But if you do not do what is right, sin is crouching at your door; it desires to have you, but you must rule over it.
The Danger of Sin
Humans do not have to be taught how to sin.
Whether it is a law handed down by a parent, an employer, a government, or by God, each of us has an internal engine driving us off-kilter. Our propensity for sin is so profound, we even struggle to obey the "laws" ("resolutions"?) we set for ourselves. Even if you don't think sin is a universal condition among all people, you're still dealing with it. Yes. If you don't think you have a sin problem, I just told you that I think you're wrong.
So let's leave behind those who question the ubiquitous nature of the sin problem and talk about what God is saying about sin in Genesis 4:7.
In this verse God is speaking to Cain, the brother of Abel, just narrative moments before Cain goes ahead and murders Abel. I've occasionally heard people say, "I wish God had warned me before I did that." But if Cain's self motivation can be interpreted as applicable to all mankind, even God's warning isn't enough. And let's face it. God has warned you: "You shall not commit adultery." How's that impacting your internet browser history? God has warned you: "You shall not covet..."
I won't even ask.
So God has established, universally, the boundaries of sin and righteousness. In fact, God's warning to Cain that, "sin is crouching at your door", should be considered a warning to us all.
Sin is crouching at your door.
In this narrative, God himself is being quoted as the speaker. And when he talks about the behavior of sin, God uses a word normally reserved for big cats like tigers. "Crouching" is a hunting behavior. A big cat shrinks down into the turf, trying to make himself look as small as possible. Crouching is how a relatively large animal makes itself look relatively small for the sake of attacking and killing.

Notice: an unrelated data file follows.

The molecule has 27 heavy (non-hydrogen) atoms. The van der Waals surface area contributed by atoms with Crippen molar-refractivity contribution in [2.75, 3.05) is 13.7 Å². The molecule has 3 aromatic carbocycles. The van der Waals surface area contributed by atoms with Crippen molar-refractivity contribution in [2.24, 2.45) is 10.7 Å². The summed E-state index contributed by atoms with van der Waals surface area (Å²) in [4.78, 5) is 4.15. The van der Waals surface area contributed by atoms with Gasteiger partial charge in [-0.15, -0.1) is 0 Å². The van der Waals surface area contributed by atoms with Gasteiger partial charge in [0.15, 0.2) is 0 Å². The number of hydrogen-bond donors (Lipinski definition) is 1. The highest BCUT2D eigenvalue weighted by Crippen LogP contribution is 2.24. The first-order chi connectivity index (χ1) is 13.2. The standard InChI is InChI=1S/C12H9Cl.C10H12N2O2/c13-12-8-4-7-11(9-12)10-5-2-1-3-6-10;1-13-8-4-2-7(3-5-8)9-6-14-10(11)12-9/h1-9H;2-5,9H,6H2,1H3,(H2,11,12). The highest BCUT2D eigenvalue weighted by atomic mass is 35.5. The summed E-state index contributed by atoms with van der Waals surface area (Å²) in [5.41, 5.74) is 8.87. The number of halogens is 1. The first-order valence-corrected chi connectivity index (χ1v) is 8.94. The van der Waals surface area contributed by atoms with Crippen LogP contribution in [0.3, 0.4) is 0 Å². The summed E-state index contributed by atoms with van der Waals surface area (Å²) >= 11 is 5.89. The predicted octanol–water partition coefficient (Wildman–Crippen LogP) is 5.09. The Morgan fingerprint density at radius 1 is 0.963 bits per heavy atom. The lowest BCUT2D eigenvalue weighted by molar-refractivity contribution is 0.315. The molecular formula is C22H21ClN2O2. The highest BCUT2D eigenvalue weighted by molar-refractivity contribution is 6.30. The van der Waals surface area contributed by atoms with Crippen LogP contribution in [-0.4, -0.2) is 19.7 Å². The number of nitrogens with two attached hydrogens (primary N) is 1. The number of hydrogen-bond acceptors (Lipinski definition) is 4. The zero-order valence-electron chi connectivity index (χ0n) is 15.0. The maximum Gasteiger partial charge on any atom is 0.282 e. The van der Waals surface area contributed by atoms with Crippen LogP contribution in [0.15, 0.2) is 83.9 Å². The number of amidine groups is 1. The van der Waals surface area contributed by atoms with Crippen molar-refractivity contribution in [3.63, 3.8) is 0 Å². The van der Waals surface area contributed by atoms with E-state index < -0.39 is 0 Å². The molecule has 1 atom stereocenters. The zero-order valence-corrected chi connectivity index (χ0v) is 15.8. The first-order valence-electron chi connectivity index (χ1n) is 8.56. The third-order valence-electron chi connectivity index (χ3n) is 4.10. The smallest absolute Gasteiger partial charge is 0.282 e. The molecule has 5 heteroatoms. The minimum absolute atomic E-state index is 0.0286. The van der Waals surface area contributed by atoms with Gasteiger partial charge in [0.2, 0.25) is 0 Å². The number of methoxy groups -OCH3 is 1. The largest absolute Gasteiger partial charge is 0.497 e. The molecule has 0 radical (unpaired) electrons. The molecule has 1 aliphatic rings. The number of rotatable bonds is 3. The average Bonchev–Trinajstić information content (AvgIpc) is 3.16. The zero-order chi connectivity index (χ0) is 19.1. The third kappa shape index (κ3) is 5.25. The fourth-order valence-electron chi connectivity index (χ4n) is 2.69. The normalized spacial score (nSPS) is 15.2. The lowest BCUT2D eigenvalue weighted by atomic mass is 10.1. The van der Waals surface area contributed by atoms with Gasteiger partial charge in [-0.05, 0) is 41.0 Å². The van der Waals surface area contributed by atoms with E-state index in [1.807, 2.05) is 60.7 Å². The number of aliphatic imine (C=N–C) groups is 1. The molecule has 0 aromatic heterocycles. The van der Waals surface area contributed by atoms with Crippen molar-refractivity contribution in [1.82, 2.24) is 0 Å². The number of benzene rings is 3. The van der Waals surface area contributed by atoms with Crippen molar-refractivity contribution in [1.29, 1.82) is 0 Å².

Crouching comes before pouncing.
That is what God is saying sin is doing.
Take a moment and reflect on how sin is currently crouching at your door. We sometimes call it "temptation", but if that term is too generic, worn out from overuse, or sounds too "churchy" for you, then try this: in what ways are you trying to justify your life and actions by any standard other than God's? That's what Cain was up to. He wanted to kill Abel, God said not to, Cain did it anyway.
Sin was crouching at his door. Sin pounced.
I've witness the crouching/pouncing behavior in our family cats. If they crouch, they almost always pounce. Sometimes they pounce and "toy" with their prey. They bat the fly around for a while until the poor fly has nothing left. Sin does that too. This can lead to the feeling that sin is not actually harming you or it can perhaps cause you to mis-identify what is causing your trouble.
Then God says to Cain, "Sin's desire is to have you..."
Perhaps we think that the object of our sin is the same thing as the object of our sinful desire. If we think that, we are wrong.
My sinful desire might be to drink too much beer. But sin's desire has nothing to do with alcohol. Sin's desire is to ruin me.
Maybe the beer/alcohol example is too obvious. As I mentioned earlier, God has also warned me against the sinful desire to have stuff that doesn't actually belong to me - to "covet". Surely that's a more innocuous "sin" than murder or drunkenness, right? But no, there's really no distinction of this sort that enables us to minimize a sin unless we try using our own standards instead of God's... and that's another kind of sin itself. Sin. Crouching. Always desiring to take me down.
...to be continued.
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Join date : 2016-04-23
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